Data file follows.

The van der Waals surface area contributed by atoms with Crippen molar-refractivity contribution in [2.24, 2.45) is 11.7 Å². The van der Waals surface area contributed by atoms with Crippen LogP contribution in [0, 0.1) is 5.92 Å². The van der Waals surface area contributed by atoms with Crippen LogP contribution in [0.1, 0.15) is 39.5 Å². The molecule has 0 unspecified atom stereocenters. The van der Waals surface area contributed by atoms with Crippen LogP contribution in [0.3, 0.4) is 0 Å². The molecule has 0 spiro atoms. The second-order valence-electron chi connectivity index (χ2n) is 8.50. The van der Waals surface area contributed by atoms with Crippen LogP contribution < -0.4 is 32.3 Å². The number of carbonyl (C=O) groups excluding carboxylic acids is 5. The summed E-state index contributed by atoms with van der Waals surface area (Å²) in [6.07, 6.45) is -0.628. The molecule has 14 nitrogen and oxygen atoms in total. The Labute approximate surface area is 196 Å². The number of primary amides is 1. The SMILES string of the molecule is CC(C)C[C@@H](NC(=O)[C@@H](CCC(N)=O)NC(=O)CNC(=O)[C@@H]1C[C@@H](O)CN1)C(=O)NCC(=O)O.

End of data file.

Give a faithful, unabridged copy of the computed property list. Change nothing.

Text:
The van der Waals surface area contributed by atoms with Crippen molar-refractivity contribution in [2.24, 2.45) is 11.7 Å². The van der Waals surface area contributed by atoms with Crippen LogP contribution in [0, 0.1) is 5.92 Å². The van der Waals surface area contributed by atoms with Crippen LogP contribution in [0.1, 0.15) is 39.5 Å². The molecule has 0 unspecified atom stereocenters. The van der Waals surface area contributed by atoms with Crippen LogP contribution in [0.3, 0.4) is 0 Å². The molecule has 0 spiro atoms. The second-order valence-electron chi connectivity index (χ2n) is 8.50. The van der Waals surface area contributed by atoms with Crippen LogP contribution < -0.4 is 32.3 Å². The number of carbonyl (C=O) groups excluding carboxylic acids is 5. The summed E-state index contributed by atoms with van der Waals surface area (Å²) in [6.07, 6.45) is -0.628. The molecule has 14 nitrogen and oxygen atoms in total. The Labute approximate surface area is 196 Å². The number of primary amides is 1. The SMILES string of the molecule is CC(C)C[C@@H](NC(=O)[C@@H](CCC(N)=O)NC(=O)CNC(=O)[C@@H]1C[C@@H](O)CN1)C(=O)NCC(=O)O.